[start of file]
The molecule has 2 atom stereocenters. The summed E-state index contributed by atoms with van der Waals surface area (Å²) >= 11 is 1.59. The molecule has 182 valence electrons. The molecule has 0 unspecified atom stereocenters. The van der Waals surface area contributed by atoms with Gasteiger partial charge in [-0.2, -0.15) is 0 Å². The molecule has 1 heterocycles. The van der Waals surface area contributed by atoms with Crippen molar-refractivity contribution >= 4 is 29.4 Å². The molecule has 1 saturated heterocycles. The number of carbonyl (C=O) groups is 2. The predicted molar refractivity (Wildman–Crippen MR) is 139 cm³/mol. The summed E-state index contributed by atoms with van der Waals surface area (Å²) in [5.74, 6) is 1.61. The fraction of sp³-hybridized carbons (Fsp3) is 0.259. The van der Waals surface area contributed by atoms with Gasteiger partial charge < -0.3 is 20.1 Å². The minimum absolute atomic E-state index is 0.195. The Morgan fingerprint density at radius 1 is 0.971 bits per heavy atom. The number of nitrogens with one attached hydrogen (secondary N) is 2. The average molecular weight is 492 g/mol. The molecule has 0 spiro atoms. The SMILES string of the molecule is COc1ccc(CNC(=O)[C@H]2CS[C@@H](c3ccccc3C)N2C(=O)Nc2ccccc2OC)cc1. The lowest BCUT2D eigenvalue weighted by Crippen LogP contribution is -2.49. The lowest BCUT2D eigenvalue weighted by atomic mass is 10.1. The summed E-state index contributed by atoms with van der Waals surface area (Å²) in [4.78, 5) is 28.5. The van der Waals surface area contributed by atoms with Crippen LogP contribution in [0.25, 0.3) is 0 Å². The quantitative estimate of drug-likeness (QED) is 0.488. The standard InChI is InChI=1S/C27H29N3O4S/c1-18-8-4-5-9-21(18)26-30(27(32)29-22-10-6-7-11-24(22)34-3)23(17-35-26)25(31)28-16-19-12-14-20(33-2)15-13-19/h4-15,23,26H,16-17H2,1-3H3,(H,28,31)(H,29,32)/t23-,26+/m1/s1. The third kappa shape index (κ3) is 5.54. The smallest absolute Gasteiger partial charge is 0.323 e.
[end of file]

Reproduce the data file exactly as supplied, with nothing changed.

The molecule has 2 atom stereocenters. The summed E-state index contributed by atoms with van der Waals surface area (Å²) >= 11 is 1.59. The molecule has 182 valence electrons. The molecule has 0 unspecified atom stereocenters. The van der Waals surface area contributed by atoms with Gasteiger partial charge in [-0.2, -0.15) is 0 Å². The molecule has 1 heterocycles. The van der Waals surface area contributed by atoms with Crippen molar-refractivity contribution >= 4 is 29.4 Å². The molecule has 1 saturated heterocycles. The number of carbonyl (C=O) groups is 2. The predicted molar refractivity (Wildman–Crippen MR) is 139 cm³/mol. The summed E-state index contributed by atoms with van der Waals surface area (Å²) in [5.74, 6) is 1.61. The fraction of sp³-hybridized carbons (Fsp3) is 0.259. The van der Waals surface area contributed by atoms with Gasteiger partial charge < -0.3 is 20.1 Å². The minimum absolute atomic E-state index is 0.195. The Morgan fingerprint density at radius 1 is 0.971 bits per heavy atom. The number of nitrogens with one attached hydrogen (secondary N) is 2. The average molecular weight is 492 g/mol. The molecule has 0 spiro atoms. The SMILES string of the molecule is COc1ccc(CNC(=O)[C@H]2CS[C@@H](c3ccccc3C)N2C(=O)Nc2ccccc2OC)cc1. The lowest BCUT2D eigenvalue weighted by Crippen LogP contribution is -2.49. The lowest BCUT2D eigenvalue weighted by atomic mass is 10.1. The summed E-state index contributed by atoms with van der Waals surface area (Å²) in [4.78, 5) is 28.5. The van der Waals surface area contributed by atoms with Crippen LogP contribution in [0.25, 0.3) is 0 Å². The quantitative estimate of drug-likeness (QED) is 0.488. The standard InChI is InChI=1S/C27H29N3O4S/c1-18-8-4-5-9-21(18)26-30(27(32)29-22-10-6-7-11-24(22)34-3)23(17-35-26)25(31)28-16-19-12-14-20(33-2)15-13-19/h4-15,23,26H,16-17H2,1-3H3,(H,28,31)(H,29,32)/t23-,26+/m1/s1. The third kappa shape index (κ3) is 5.54. The smallest absolute Gasteiger partial charge is 0.323 e.